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HomeEntertainment‘Archive 81’ is a Deranged Masterpiece, Leaving Viewers Wanting More

‘Archive 81’ is a Deranged Masterpiece, Leaving Viewers Wanting More

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Editor’s Note: This review contains spoilers for the Netflix series, “Archive 81.”

Atomic Monster Productions new occult series “Archive 81” was released on Netflix on Jan 14. Based on the podcast by Daniel Powell and Marc Sollinger, the series is a deranged and bizarre masterpiece of supernatural horror. 

The narrative of “Archive 81” utilizes real and relatable fears derived from the struggles within the context of religion, pulling viewers further into the mystery. The series explores occult members, the worshiping of “false Gods,” conspiracy theories, supernatural entities and ritualistic violence that can both haunt and captivate viewers. From the first episode of “Mystery Signals” to the last episode of “What Lies Beneath,” elements of suspense, horror and mystery are used to evoke a paralyzing bodily experience — one that lures viewers into binge watching the entire show in a single day. 

The plot follows Daniel “Dan” Turner (Mamoudou Athie), an archivist hired to restore damaged videotapes, and his attempt to solve the death of Melody Pendras (Dina Shihabi) and the rest of residents involved in a mysterious fire in a New York City apartment complex. As the series progresses, Turner and Pendras’ lives begin to intertwine even though Turner’s storyline takes place in 2019 and Pendras’ storyline in 1994. 

Multiple tapes are restored in each episode, revealing the strange occurrences recorded by Pendras and the major role that one of the tenants, Samuel Spare (Evan Jonigkeit), plays in the conspiracy. The technique of switching back and forth between the past and present creates a suspenseful illusion, almost tricking the audience into believing that the peculiar images and sounds caught on the tapes are products of Spare’s lack of sleep. 

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Developed by screenwriter Rebecca Sonnenshine, the premise takes inspiration from podcast sound design, utilizing melodramatic music and the use of chanting for prayer. Though it lacks any moments of the typical and highly anticipated jump scares, the rather sudden and gruesome moments in the series indulge in a new way of satisfying fans, including the ritualistic knife-to-the-throat scenes.  

In an interview with TV Over Mind, podcast co-creator Powell explained how the show is ultimately derived from his own experience dealing with strange occurrences in his apartment. 

“I’ve spent more time than anyone should alone in my apartment listening to weird noises. That experience, plus a general appreciation for found footage style of horror storytelling were a major inspiration,” Powell said. 

Despite several main differences between the show and the podcast, which include Pendras’ sexuality, her overall damsel in distress personality and the use of Christianity as a religion, the show seems to be spot on. This is possibly due to Powell and Sollinger both being co-producers on the show.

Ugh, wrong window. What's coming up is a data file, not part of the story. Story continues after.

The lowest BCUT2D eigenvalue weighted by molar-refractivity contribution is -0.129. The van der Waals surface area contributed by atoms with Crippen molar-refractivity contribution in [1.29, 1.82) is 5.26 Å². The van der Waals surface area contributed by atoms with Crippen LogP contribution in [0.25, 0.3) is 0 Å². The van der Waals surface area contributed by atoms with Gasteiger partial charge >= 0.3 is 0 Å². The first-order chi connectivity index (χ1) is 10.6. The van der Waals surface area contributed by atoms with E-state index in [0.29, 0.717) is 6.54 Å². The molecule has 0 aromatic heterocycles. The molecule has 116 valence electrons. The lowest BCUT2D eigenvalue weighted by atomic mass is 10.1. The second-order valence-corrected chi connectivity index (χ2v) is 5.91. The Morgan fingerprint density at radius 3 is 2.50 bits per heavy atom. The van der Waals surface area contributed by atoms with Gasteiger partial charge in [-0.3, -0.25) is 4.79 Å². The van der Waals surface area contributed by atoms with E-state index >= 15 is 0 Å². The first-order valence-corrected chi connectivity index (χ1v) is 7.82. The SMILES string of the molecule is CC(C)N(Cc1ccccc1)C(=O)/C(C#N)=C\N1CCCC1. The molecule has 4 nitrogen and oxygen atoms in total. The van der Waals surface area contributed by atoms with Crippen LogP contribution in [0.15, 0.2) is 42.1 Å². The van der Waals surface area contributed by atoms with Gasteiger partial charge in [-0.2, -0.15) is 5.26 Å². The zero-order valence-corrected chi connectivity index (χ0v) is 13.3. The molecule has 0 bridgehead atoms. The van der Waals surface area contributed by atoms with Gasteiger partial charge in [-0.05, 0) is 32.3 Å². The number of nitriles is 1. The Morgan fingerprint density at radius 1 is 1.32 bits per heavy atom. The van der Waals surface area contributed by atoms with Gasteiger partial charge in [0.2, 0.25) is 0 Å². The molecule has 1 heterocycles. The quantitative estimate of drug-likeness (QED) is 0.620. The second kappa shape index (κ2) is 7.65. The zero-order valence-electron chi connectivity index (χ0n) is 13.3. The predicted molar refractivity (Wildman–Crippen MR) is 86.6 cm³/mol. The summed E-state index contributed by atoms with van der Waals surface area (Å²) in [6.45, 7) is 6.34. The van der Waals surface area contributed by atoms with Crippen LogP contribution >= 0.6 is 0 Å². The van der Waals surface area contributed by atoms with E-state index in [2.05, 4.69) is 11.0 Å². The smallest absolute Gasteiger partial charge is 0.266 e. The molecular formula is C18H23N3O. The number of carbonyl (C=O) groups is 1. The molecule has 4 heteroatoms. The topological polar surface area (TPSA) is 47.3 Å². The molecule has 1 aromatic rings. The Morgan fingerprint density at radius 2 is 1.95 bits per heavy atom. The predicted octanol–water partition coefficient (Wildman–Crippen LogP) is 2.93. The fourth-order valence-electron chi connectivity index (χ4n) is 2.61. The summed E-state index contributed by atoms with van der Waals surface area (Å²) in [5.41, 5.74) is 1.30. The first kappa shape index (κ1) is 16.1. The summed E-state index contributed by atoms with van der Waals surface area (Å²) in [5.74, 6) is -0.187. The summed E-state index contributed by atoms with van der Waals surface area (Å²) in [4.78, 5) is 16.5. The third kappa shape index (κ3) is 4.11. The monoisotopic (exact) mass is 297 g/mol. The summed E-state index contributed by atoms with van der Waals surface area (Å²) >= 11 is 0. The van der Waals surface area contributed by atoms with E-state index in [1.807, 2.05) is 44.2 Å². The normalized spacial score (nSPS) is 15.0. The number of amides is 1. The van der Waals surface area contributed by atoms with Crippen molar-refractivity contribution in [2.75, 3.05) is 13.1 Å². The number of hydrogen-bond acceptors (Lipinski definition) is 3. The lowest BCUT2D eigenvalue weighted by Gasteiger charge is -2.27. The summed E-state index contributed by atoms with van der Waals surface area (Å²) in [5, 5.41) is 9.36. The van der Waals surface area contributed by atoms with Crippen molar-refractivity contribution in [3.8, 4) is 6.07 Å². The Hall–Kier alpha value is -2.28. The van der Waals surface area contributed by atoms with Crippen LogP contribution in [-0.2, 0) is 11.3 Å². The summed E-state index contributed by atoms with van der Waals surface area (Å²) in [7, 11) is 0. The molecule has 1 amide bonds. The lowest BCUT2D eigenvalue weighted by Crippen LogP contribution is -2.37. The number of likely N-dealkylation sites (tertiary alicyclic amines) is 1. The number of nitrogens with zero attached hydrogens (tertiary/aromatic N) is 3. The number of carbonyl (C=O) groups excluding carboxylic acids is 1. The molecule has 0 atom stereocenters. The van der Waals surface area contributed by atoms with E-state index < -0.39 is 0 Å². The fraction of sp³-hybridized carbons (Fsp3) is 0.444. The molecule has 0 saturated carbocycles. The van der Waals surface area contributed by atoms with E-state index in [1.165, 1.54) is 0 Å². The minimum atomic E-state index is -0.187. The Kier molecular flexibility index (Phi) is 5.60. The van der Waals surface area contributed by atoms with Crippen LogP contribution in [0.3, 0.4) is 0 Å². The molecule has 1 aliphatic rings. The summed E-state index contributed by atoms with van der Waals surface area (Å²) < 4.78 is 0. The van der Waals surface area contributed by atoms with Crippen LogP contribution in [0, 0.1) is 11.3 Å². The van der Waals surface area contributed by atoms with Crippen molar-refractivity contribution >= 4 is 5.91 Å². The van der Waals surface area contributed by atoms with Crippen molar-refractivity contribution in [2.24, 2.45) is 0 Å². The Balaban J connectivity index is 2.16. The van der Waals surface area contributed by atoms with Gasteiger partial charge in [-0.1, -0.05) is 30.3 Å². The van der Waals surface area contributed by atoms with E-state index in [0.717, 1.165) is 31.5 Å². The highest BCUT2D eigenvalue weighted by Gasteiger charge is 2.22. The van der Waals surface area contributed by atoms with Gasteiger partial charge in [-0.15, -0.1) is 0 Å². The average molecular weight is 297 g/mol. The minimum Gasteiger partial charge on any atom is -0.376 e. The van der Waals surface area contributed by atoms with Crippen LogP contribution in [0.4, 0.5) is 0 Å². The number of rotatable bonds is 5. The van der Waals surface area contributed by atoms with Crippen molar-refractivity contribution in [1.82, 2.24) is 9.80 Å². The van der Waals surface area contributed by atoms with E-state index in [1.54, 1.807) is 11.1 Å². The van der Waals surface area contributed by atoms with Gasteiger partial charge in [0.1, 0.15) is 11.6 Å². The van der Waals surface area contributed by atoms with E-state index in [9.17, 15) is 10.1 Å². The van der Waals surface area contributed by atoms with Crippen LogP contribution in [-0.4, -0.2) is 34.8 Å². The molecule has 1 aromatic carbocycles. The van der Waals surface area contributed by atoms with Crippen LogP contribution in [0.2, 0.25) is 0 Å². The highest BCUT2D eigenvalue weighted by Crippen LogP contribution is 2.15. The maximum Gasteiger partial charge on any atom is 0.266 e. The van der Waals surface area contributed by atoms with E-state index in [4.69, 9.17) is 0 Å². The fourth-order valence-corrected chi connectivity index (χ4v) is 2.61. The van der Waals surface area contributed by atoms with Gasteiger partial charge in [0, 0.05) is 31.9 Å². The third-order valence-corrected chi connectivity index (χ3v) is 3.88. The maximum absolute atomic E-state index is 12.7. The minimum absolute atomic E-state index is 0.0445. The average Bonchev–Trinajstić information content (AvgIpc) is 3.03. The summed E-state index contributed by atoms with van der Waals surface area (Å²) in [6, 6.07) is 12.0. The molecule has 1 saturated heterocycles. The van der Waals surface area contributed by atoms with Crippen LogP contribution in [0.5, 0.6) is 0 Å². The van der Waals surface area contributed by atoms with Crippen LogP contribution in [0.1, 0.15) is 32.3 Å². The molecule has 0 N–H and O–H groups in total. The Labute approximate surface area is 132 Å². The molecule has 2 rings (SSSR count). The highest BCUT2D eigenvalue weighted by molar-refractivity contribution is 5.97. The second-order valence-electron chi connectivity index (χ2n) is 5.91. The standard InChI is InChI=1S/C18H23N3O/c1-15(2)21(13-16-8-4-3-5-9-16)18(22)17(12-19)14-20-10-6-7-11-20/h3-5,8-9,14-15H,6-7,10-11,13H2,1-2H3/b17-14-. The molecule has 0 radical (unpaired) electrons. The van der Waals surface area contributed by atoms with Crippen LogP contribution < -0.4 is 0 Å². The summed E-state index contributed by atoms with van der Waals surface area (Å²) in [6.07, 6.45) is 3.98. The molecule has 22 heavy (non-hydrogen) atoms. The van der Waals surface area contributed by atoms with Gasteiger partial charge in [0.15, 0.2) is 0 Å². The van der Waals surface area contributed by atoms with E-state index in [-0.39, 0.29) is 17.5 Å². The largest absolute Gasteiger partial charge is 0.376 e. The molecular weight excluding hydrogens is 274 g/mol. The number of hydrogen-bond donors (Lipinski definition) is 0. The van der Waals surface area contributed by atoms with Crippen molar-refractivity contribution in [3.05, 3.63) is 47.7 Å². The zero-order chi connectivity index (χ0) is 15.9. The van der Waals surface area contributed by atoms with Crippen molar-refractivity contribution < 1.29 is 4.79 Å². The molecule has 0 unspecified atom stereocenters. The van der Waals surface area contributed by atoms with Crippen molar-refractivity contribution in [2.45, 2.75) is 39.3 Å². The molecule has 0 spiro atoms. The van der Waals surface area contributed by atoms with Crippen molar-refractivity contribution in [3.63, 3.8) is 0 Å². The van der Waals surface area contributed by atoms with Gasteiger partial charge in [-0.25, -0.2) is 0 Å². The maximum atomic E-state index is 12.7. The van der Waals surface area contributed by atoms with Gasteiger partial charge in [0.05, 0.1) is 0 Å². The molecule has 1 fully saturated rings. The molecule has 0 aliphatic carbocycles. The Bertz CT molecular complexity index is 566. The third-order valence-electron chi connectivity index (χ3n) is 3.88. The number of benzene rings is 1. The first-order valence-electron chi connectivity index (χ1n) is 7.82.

“I wouldn’t say the storyline is radically different from what we originally envisioned. It’s a pretty natural outgrowth from where it started. The principal idea that drove us from the beginning was the idea of a character alone listening to weird tapes, and that’s stayed pretty consistent,” Powell said.

Photo provided by Screen Rant

When Turner uncovers the truth behind the fire and the connection he shares to Pendras, the series’ emotional intensity increases. In fact, what truly makes “Archive 81” memorable is that viewers are solving the mystery with Turner and can almost feel his emotions through the screen — sharing the same experience as him, something that is both soul-stirring and unique to the show. 

As soon as it’s revealed that Spare is the mastermind behind the emergence of the cult at the Visser, a jaw-dropping storyline is captivated. Supernatural elements are included in determining Pendras’ role and how she came to live there — the reason being that her birth mother is a Baldung witch, the key to awakening Spare’s motive and journey. 

The themes of cult-like behavior and evil hiding in plain sight materialize when the Visser apartment complex is revealed to have been built on top of the Vos family mansion — a mansion that had burnt down in the 1920s. Turner finds video footage that discovers Iris Vos (Georgina Haig) is the woman who originally started the cult and awakened the demon Kaelego, a false-God promising to bring peace and prosperity to Earth. Yet when Vos summons Kaelego by sacrificing a young girl and killing a Baldung witch to fully complete the ritual, the Vos mansion is engulfed in flames. This connection between the Vos family and Samuel’s cult establishes an engrossing parallel, one that places the Netflix show in its own category of horror.  

All eight episodes of “Archive 81” are available to stream now on Netflix, adding something uniquely beautiful and memorable to the horror genre. The cliffhanger it ended on, including the immense popularity it gained, left fans of the high society cult who worship the false God Kaelego excited to see Turner and Pendras on screen again with the announcement of a second season. 

McKenzie Boney is an Entertainment Editor. She can be reached at